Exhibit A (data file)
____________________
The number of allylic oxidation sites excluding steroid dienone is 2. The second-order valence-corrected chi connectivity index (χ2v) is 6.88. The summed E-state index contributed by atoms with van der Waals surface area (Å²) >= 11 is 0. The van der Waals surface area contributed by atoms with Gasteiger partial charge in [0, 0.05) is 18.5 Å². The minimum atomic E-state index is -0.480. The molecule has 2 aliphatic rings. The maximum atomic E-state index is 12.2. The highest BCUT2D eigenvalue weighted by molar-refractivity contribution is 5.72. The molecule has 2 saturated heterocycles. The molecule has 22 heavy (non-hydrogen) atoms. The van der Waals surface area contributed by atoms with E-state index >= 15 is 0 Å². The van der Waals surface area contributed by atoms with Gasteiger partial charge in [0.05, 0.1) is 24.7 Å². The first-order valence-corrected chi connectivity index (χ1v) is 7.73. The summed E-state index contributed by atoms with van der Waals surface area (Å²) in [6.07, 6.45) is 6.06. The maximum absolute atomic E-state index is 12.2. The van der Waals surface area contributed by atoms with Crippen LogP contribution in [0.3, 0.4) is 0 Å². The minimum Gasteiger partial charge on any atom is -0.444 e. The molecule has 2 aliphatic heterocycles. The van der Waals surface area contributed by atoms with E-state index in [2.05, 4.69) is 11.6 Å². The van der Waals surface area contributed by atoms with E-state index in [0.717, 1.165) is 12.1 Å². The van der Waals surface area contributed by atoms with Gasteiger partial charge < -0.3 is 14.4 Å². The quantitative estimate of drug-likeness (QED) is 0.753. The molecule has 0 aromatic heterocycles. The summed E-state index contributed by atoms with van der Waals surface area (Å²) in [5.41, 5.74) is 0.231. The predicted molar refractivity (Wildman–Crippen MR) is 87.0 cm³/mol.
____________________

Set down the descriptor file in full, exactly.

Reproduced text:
The number of allylic oxidation sites excluding steroid dienone is 2. The second-order valence-corrected chi connectivity index (χ2v) is 6.88. The summed E-state index contributed by atoms with van der Waals surface area (Å²) >= 11 is 0. The van der Waals surface area contributed by atoms with Gasteiger partial charge in [0, 0.05) is 18.5 Å². The minimum atomic E-state index is -0.480. The molecule has 2 aliphatic rings. The maximum atomic E-state index is 12.2. The highest BCUT2D eigenvalue weighted by molar-refractivity contribution is 5.72. The molecule has 2 saturated heterocycles. The molecule has 22 heavy (non-hydrogen) atoms. The van der Waals surface area contributed by atoms with E-state index >= 15 is 0 Å². The van der Waals surface area contributed by atoms with Gasteiger partial charge in [0.05, 0.1) is 24.7 Å². The first-order valence-corrected chi connectivity index (χ1v) is 7.73. The summed E-state index contributed by atoms with van der Waals surface area (Å²) in [6.07, 6.45) is 6.06. The maximum absolute atomic E-state index is 12.2. The van der Waals surface area contributed by atoms with Crippen LogP contribution in [0.3, 0.4) is 0 Å². The minimum Gasteiger partial charge on any atom is -0.444 e. The molecule has 2 aliphatic heterocycles. The van der Waals surface area contributed by atoms with E-state index in [2.05, 4.69) is 11.6 Å². The van der Waals surface area contributed by atoms with E-state index in [0.717, 1.165) is 12.1 Å². The van der Waals surface area contributed by atoms with Gasteiger partial charge < -0.3 is 14.4 Å². The quantitative estimate of drug-likeness (QED) is 0.753. The molecule has 0 aromatic heterocycles. The summed E-state index contributed by atoms with van der Waals surface area (Å²) in [5.41, 5.74) is 0.231. The predicted molar refractivity (Wildman–Crippen MR) is 87.0 cm³/mol.